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hi @FusionHorse151 smart remark… I must say it’s late here and probably I’m going fly with the Blériot as usual after the red wine started… I didn’t test it, I just found these beta range variables and online it says beta range affects propellor drag. If you really want to know if there is actual drag implemented in MSFS, I would suggest just try change these beta range settings on the SDK DA-62 aircraft, and see what the effect is. If the settings do not matter, there is no propellor drag. But if these settings do something, like if you fill in -10 or -20 (a minus value) for the minimal beta range it would slow down the aircraft while landing on low throttle. If you see that it works.

On turboprops there is no prop drag.

During windmilling (when propeller drag becomes significant) the propeller is always on the fine pitch stop. So you can take blade angle out of the equation.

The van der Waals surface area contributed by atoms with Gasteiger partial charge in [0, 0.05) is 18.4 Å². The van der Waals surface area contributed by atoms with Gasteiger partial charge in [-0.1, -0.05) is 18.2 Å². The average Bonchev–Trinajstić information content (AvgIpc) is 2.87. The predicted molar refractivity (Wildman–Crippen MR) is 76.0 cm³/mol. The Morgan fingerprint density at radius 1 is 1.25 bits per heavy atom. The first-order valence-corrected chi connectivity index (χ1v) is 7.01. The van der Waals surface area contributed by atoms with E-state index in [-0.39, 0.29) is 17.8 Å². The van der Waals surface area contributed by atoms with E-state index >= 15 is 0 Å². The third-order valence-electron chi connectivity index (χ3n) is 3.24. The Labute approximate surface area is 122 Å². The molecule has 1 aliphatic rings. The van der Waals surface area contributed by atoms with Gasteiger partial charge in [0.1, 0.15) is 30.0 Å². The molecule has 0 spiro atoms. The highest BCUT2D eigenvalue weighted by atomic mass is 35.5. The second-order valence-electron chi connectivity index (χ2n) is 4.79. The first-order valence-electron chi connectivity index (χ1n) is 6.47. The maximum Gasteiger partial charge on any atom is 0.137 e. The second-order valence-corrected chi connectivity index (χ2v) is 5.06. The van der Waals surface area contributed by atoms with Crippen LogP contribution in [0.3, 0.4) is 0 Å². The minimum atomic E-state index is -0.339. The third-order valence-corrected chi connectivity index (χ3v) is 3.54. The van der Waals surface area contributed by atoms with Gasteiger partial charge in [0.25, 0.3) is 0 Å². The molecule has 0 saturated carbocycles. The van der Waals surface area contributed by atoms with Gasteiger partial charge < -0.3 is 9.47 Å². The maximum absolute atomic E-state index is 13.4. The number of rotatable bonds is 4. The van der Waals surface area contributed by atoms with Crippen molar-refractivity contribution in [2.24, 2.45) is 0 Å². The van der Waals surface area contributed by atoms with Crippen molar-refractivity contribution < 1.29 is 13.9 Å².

Don’t know what “beta” means in MSFS. In real life the beta range is everything below flight idle so not relevant in the air regarding prop drag.

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:hamster: so reverse thrust only works on jets ? Not on propellor aircraft ? or is the effect too small to notice…

Reverse thrust probably works on props as well in MSFS? Why shouldn’t it. I didn’t test it though, prop drag due to windmilling prop is definitely missing on turboprops, thats something I know for sure.

interesting though that it is specifically referenced in the MSFS document above to turboprops
IE: Improved tools to tune prop drag on constant speed and turbo propellers under the heading

The information I found said that the propellor blade angle goes into a certain (negative) range at low throttle… and without changing the direction of the propellor rotation, it would start to put airflow toward the aircraft, lowering airspeed. I would be very interesting to know how that is done and if it helps for short landings. I’m definitely gonna test a negative beta_min setting tomorrow on DA-62… see what happens.